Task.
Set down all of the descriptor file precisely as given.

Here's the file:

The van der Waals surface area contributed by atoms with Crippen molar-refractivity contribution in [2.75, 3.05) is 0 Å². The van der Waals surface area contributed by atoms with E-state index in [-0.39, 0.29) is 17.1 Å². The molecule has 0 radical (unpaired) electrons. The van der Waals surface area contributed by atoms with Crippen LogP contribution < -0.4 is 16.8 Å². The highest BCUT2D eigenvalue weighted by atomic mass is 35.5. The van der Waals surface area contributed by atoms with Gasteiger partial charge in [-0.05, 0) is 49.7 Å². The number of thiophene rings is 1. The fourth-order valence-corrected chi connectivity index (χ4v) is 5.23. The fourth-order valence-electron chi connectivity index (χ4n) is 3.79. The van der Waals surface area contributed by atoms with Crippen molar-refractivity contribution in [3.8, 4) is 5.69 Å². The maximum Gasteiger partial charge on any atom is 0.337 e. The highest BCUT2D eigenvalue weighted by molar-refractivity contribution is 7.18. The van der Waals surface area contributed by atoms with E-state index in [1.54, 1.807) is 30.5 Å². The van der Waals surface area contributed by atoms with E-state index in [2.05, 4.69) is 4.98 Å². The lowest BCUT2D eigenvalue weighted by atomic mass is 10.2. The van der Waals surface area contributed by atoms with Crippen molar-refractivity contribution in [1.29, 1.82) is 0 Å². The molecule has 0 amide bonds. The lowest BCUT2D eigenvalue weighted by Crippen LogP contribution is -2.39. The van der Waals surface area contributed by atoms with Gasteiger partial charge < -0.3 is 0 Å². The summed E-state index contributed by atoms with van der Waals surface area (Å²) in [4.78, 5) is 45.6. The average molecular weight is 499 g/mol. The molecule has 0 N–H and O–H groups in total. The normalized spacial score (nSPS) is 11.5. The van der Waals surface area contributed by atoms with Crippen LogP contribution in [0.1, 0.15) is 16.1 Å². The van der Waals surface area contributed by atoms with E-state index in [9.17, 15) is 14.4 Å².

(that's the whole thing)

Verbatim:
The van der Waals surface area contributed by atoms with Crippen molar-refractivity contribution in [2.75, 3.05) is 0 Å². The van der Waals surface area contributed by atoms with E-state index in [-0.39, 0.29) is 17.1 Å². The molecule has 0 radical (unpaired) electrons. The van der Waals surface area contributed by atoms with Crippen LogP contribution < -0.4 is 16.8 Å². The highest BCUT2D eigenvalue weighted by atomic mass is 35.5. The van der Waals surface area contributed by atoms with Gasteiger partial charge in [-0.05, 0) is 49.7 Å². The number of thiophene rings is 1. The fourth-order valence-corrected chi connectivity index (χ4v) is 5.23. The fourth-order valence-electron chi connectivity index (χ4n) is 3.79. The van der Waals surface area contributed by atoms with Crippen molar-refractivity contribution in [3.8, 4) is 5.69 Å². The maximum Gasteiger partial charge on any atom is 0.337 e. The highest BCUT2D eigenvalue weighted by molar-refractivity contribution is 7.18. The van der Waals surface area contributed by atoms with E-state index in [1.54, 1.807) is 30.5 Å². The van der Waals surface area contributed by atoms with E-state index in [2.05, 4.69) is 4.98 Å². The lowest BCUT2D eigenvalue weighted by atomic mass is 10.2. The van der Waals surface area contributed by atoms with Crippen molar-refractivity contribution in [1.29, 1.82) is 0 Å². The molecule has 0 amide bonds. The lowest BCUT2D eigenvalue weighted by Crippen LogP contribution is -2.39. The van der Waals surface area contributed by atoms with Gasteiger partial charge < -0.3 is 0 Å². The summed E-state index contributed by atoms with van der Waals surface area (Å²) in [4.78, 5) is 45.6. The average molecular weight is 499 g/mol. The molecule has 0 N–H and O–H groups in total. The normalized spacial score (nSPS) is 11.5. The van der Waals surface area contributed by atoms with Crippen LogP contribution in [0.1, 0.15) is 16.1 Å². The van der Waals surface area contributed by atoms with E-state index in [9.17, 15) is 14.4 Å².